Kenya’s Ruto hopes for Hague victory due to lost witness testimony


International judges rule on Friday on the admissibility of witness testimony against Kenyan Deputy President William Ruto, a decision that could trigger the collapse of another major case before the International Criminal Court.

If Ruto and his co-accused, broadcaster Joshua arap Sang, succeed in having witnesses’ withdrawn testimony struck from court records, it will probably deal a death blow to the court’s highest-profile case.

Prosecutors at the court, whose similar case against Kenyan President Uhuru Kenyatta collapsed last year, say six of their key witnesses were bribed or threatened into withdrawing their testimony.

Ruto’s lawyers argue that, without the testimony of those witnesses linking Ruto to the violence, in which 1,200 died in 2007-2008, the prosecutors’ case against him has “evaporated”.

The two defendants say that testimony recorded before the witnesses withdrew from the case is no longer admissible in evidence. They have the full backing of Kenya’s government, especially since Kenyatta and Ruto were elected on a joint ticket in 2013.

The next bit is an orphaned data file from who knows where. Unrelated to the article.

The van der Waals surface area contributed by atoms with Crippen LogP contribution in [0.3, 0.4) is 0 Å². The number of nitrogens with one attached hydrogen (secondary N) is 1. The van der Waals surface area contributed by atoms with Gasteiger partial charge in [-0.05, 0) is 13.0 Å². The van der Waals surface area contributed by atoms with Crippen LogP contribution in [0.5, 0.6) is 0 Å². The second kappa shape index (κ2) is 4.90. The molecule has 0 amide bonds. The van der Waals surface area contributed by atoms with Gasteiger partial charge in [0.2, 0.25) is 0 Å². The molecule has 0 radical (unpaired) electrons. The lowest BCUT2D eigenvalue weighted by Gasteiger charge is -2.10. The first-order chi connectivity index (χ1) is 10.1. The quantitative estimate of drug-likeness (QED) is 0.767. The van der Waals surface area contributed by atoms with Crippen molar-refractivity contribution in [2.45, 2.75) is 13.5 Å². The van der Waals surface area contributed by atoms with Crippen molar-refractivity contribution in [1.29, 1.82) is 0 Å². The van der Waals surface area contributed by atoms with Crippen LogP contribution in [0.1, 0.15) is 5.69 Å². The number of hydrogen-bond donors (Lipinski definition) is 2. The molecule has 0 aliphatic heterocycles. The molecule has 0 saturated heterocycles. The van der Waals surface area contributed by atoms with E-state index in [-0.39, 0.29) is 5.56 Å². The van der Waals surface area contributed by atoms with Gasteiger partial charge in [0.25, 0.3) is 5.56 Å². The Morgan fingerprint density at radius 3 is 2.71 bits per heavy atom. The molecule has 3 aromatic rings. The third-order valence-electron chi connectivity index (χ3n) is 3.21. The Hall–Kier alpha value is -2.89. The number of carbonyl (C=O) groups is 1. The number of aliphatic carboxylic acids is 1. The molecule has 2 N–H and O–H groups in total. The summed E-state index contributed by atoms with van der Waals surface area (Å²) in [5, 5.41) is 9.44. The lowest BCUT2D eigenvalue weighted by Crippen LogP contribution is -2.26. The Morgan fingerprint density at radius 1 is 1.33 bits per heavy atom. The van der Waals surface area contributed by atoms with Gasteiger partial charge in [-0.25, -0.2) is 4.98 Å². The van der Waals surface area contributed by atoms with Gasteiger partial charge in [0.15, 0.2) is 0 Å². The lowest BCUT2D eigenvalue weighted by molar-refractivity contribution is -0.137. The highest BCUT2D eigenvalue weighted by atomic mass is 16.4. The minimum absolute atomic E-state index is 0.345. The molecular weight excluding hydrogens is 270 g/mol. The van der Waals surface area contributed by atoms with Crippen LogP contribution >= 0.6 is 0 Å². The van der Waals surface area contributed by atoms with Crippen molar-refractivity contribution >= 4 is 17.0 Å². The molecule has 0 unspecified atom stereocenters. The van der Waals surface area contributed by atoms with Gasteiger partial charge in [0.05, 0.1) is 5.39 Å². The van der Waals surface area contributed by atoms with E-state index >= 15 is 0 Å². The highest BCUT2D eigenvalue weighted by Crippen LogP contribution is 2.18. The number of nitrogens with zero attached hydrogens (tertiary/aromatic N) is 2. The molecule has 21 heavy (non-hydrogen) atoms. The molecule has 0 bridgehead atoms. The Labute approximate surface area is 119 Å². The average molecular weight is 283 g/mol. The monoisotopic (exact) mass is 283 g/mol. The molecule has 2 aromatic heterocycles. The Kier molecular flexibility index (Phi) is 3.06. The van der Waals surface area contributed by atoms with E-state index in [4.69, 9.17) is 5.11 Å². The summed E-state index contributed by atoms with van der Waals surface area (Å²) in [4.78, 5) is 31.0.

Acquittal would leave Ruto freer to campaign for a second term as deputy president next year, potentially giving him a clear run in 2022 for the presidency.

But it would also be a blow to the ICC. After 13 years and spending more than a billion euros, the court has convicted only two people, driving a wedge between its European funders and the African countries that make up the bulk of its 123 members.

Failure in the Kenyan case would be another sign that the court, set up to hold the most powerful to account, continues to struggle against politically influential defendants.

Severe tests lie ahead: the court has since added new and even more politically charged cases to its docket by opening investigations into conflicts between Israel and the Palestinians and between Russia and Georgia.